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Missing Mango Mystery Solved, Here Are The Juicy Details

The Big Mango in Bowen, Australia, seen here in 2011.
Jack Zalium/NPR
The Big Mango in Bowen, Australia, seen here in 2011.

Just as some suspected, a 33-foot-tall mango statue that disappeared from its place of honor on Monday in Australia wasn't stolen by some dastardly devils who hope to squeeze some ill-gotten gains from the fruits of their licentious labors.

No, it seems that the Nando's chain of chicken restaurants lifted the tropical delight from its perch in the town of Bowen. The company has posted video of the snatch here.

On its Facebook page, Nando's says more about the publicity stunt will be revealed on Friday.

We weren't the only folks to post about the missing mango on Monday. The Guardian notes that "news of the 'theft' of the big mango hit international headlines, aided by CCTV footage, photos and media releases sent out by the Bowen center staff."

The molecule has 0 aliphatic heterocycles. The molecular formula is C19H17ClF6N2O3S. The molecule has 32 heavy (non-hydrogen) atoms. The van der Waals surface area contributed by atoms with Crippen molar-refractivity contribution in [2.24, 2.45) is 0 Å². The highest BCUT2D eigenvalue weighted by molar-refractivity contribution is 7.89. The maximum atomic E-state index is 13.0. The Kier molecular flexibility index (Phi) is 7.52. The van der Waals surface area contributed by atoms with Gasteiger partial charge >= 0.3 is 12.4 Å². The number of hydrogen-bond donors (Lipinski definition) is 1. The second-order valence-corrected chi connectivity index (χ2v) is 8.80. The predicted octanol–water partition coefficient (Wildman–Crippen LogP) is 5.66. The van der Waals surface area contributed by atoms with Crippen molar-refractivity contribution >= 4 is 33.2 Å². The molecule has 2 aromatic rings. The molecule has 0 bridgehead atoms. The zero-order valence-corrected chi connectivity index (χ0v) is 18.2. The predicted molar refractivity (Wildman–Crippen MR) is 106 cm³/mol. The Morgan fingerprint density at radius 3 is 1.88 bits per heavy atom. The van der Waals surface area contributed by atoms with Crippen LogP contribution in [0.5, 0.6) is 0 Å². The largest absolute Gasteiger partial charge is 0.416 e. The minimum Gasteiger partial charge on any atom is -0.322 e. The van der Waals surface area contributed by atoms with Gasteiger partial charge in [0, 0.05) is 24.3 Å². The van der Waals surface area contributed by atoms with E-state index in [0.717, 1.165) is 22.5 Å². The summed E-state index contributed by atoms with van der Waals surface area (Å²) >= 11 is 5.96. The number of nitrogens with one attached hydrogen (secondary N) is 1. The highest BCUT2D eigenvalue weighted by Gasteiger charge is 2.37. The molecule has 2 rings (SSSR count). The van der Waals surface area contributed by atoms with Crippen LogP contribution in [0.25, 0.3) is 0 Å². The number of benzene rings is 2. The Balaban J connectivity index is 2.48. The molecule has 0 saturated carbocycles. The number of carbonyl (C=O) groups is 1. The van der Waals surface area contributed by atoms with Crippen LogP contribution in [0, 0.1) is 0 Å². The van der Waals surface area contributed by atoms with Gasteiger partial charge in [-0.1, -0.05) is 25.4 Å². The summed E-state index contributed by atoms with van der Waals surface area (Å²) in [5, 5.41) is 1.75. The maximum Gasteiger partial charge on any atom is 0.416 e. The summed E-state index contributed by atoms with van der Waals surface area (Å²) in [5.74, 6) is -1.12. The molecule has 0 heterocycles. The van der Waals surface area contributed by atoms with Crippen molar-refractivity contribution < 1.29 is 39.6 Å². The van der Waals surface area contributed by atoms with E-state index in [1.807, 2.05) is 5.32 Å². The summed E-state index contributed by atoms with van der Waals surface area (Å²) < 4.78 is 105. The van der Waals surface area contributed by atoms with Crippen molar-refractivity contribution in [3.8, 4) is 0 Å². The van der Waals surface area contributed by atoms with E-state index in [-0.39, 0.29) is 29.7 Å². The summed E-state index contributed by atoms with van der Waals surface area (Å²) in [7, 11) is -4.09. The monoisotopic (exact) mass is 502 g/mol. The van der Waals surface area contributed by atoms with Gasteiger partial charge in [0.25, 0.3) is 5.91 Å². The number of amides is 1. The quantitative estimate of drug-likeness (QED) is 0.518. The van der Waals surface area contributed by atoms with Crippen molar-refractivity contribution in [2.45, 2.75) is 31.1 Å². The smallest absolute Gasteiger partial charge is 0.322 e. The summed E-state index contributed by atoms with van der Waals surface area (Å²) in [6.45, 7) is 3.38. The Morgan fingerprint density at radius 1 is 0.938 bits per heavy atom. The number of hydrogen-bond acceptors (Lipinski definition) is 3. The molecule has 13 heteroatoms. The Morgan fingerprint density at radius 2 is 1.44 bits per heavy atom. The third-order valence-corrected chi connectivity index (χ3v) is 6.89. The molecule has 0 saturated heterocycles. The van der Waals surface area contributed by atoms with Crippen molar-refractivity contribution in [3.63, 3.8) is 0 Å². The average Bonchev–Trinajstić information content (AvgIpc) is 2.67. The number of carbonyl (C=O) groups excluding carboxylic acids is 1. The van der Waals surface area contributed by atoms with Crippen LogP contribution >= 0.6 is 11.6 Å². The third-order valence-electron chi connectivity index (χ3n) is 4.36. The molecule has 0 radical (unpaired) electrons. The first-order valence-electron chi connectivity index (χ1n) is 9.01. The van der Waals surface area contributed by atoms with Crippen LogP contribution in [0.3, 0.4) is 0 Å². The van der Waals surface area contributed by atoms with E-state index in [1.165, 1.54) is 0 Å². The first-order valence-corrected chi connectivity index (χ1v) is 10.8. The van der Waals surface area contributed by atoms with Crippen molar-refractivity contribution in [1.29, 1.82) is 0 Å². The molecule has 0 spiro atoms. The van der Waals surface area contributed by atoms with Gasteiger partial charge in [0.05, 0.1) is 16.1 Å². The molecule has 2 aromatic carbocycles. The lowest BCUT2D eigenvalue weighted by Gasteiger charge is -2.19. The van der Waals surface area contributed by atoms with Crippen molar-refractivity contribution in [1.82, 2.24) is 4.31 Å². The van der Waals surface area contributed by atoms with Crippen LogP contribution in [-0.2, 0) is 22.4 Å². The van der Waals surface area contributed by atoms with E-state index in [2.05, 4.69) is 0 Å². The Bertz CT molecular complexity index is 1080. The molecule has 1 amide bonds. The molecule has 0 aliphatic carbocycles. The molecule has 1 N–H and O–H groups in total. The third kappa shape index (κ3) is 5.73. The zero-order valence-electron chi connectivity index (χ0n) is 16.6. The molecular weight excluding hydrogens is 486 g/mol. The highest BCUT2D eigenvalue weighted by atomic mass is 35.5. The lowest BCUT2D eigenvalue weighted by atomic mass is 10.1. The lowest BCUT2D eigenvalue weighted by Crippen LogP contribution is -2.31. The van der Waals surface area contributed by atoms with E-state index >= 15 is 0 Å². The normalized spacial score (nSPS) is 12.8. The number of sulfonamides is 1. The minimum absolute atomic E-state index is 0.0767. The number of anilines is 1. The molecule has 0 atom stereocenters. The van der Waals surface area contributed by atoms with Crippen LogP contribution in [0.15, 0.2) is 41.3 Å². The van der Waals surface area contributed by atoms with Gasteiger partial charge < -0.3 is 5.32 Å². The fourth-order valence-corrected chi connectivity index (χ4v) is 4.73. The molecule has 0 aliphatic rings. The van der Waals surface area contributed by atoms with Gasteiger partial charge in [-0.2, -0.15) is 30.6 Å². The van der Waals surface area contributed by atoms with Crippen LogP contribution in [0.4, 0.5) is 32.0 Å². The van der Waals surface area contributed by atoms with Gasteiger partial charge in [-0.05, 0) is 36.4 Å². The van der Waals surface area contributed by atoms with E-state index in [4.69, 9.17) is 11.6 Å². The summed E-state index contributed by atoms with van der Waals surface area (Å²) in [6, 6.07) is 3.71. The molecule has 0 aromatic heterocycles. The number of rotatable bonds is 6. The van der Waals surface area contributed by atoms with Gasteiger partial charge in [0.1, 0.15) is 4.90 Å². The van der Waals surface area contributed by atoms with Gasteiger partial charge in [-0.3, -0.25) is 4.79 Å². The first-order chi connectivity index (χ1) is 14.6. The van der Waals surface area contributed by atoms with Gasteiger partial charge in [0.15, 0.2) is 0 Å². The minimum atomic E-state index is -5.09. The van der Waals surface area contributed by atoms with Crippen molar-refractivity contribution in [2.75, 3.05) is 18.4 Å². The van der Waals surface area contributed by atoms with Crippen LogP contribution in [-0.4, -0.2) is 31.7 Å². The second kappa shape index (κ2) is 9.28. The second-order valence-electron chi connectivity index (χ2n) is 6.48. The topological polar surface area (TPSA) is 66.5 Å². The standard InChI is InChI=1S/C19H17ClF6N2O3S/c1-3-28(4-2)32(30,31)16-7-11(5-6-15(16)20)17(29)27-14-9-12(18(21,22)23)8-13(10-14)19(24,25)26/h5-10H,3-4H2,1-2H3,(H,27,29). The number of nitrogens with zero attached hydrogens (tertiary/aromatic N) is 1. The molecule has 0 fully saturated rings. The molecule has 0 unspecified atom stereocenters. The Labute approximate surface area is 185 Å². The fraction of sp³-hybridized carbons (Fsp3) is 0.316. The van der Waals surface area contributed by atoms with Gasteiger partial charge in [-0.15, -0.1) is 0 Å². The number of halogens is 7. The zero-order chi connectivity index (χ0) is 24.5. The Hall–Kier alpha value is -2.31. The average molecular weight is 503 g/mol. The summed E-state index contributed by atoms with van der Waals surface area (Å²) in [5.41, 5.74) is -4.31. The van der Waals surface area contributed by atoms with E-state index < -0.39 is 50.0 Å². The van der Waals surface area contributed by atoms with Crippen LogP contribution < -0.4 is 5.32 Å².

The Big Mango, as we said earlier, "became a tourist attraction after it was erected 12 years ago to commemorate the 'Kensington Pride' mango that's grown in Bowen, which bills itself as the mango capital of Australia. The gargantuan fruit cost $90,000 when it was built."

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Mark Memmott
Mark Memmott is NPR's supervising senior editor for Standards & Practices. In that role, he's a resource for NPR's journalists – helping them raise the right questions as they do their work and uphold the organization's standards.
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